artschmart: olympia + iris


It occurred to me that this image/still of Jodie Foster in Taxi Driver, 1976, did for the 20th century what Manet’s Olympia, 1863, did for the 19th: confront society with its ultimate sham-muse; the idealized whore. Or courtesan no-more. Manet did it by attacking art history’s tradition of the reclining nude, and showing what a sham all that allegorical pretense really was.
Édouard Manet’s Olympia, 18631024px-Edouard_Manet_-_Olympia_-_Google_Art_Project_3

Paul Schrader’s construction of Iris, a 12-year junkie old prostitute too young to be jaded – so aptly called the Shirley Temple of the 1970s – does much the same, shorning her of her innocence (one must be an adult to consent, right?) in order to skewer sexual mores. Both managed to titillate and shock through resolutely abject visions, and yet both succeeded in their bids for fame  . Manet has become part of the canon, and Taxi Driver is undoubtably a classic as well. Both also came from repressed families. Here’s some excerpts from an interview with Schrader who talks about this, along with the film:

“I had no intention of being involved in the motion-picture business; I backed into it. It began when I was at Calvin College, a seminary in Michigan. I became interested in movies because they were not allowed. This was the era of The Seventh Seal and La Strada, and I saw that movies could fit into the religious structure of the school and provide a bridge between my religious training and the forbidden world. Movies were forbidden in our church by a synodical decree of 1928 which defined them as a “worldly amusement,” along with card-playing, dancing, smoking, drinking, and so on. I snuck off to see my first movie, The Absent-Minded Professor, which I’d been blackmailed into seeing by watching The Mickey Mouse Club.

When I was in New York, I was feeling particularly blue in a bar at around three A.M. I noticed a girl and ended up picking her up. I should have been forewarned when she was so easy to pick up; I’m very bad at it. The only reason I tried it that night is that I was so drunk. I was shocked by my success until we got back to my hotel and I realized that she was: (1) a hooker; (2) under age; and (3) a junkie. Well, at the end of the night I sent Marty a note saying: “Iris is in my room. We’re having breakfast at nine. Will you please join us?” So we came down, Marty came down, and a lot of the character of Iris was rewritten from this girl who had a concentration span of about twenty seconds. Her name was Garth.”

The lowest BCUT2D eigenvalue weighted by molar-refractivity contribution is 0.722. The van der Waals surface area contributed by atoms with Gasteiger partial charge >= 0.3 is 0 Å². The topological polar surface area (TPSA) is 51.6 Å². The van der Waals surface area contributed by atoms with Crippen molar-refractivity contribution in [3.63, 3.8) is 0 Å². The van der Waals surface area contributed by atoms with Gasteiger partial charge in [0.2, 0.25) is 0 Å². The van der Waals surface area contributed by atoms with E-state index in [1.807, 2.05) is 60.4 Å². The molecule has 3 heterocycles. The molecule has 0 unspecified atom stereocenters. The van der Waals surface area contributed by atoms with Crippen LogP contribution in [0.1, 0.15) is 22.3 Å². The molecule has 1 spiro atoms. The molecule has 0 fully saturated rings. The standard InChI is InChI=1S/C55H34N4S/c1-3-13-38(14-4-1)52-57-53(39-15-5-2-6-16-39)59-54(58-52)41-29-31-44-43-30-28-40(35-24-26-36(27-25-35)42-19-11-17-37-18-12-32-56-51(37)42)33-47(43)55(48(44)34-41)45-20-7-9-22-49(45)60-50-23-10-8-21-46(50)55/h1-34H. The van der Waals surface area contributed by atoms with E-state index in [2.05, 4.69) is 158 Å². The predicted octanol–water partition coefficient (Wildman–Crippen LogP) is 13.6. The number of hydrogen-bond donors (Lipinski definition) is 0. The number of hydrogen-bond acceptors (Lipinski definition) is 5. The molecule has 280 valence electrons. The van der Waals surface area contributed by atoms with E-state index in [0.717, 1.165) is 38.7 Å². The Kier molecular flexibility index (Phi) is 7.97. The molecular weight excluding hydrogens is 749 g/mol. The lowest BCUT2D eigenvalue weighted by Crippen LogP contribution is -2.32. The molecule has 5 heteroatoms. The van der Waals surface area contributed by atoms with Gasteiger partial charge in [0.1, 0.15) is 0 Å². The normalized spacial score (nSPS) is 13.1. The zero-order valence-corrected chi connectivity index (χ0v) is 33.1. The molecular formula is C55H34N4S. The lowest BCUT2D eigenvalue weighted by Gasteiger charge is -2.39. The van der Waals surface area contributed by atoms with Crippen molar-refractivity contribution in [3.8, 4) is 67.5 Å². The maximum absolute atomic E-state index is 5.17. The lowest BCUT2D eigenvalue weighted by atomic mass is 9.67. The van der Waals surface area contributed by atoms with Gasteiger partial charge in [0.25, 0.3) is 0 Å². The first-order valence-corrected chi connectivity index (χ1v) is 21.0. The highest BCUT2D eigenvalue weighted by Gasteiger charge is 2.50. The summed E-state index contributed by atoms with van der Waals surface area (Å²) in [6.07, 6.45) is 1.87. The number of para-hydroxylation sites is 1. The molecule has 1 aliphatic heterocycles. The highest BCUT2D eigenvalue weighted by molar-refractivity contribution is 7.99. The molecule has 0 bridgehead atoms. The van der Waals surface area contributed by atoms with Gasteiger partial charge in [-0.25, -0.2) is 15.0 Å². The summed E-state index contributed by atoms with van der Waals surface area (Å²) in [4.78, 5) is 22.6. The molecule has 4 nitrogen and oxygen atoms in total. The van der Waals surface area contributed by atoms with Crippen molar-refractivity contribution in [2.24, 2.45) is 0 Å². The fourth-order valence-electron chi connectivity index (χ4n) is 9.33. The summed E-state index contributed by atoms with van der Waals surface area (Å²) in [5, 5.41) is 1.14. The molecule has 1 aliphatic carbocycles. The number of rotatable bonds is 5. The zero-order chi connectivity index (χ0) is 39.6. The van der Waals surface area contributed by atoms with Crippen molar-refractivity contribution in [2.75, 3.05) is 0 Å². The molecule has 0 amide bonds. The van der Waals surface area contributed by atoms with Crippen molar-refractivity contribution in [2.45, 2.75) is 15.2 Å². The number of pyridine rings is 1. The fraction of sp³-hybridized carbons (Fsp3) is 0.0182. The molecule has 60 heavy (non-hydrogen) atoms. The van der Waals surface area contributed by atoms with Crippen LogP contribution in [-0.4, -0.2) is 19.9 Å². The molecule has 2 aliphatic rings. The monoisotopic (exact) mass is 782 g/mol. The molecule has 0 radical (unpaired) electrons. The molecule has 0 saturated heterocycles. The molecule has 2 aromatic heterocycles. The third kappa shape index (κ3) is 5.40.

Manet’s Olympia (a common name for prostitutes at the time, btw) was modeled by Victorine Meurent, an artist who modeled for many of Paris’s demimonde. Meurent though, was much younger, and poorer than her aristocratic male “peers”. The story of Schrader with Garth/Iris is much the same in terms of the exploitive older male exercising his prerogative. Which is exactly what both call attention to, if unwittingly,as they do implicate themselves I think, consciously or otherwise. Though as the Guardian piece linked above makes clear, the abjection still resides in the woman:

“But while Meurent’s contribution was recognised by Manet’s friends, her willingness to pose naked made her a notorious figure to the general public, undermining her hopes of being taken seriously.”

Posing nude made her a prostitute for all intents and purposes then, anyway.  Interestingly, it didn’t seem to deter her from wanting to continue her pursuit of painting anymore than it did Foster with acting. The later even talks about how proud she is to have been part of Taxi Driver. 

In 1932 Paul Valéry wrote of Olympia, “She bears dreams of all the primitive barbarism and animal ritual hidden and preserved in the customs and practices of urban prostitution”, which applies just as well to Iris.

In the end, Manet and Schrader send-ups to the notion of the ideal “whore” underscore all this projected fantasy. That, and the fact that what is particularly abject exists because there is such demand. Something to mull over more, I think…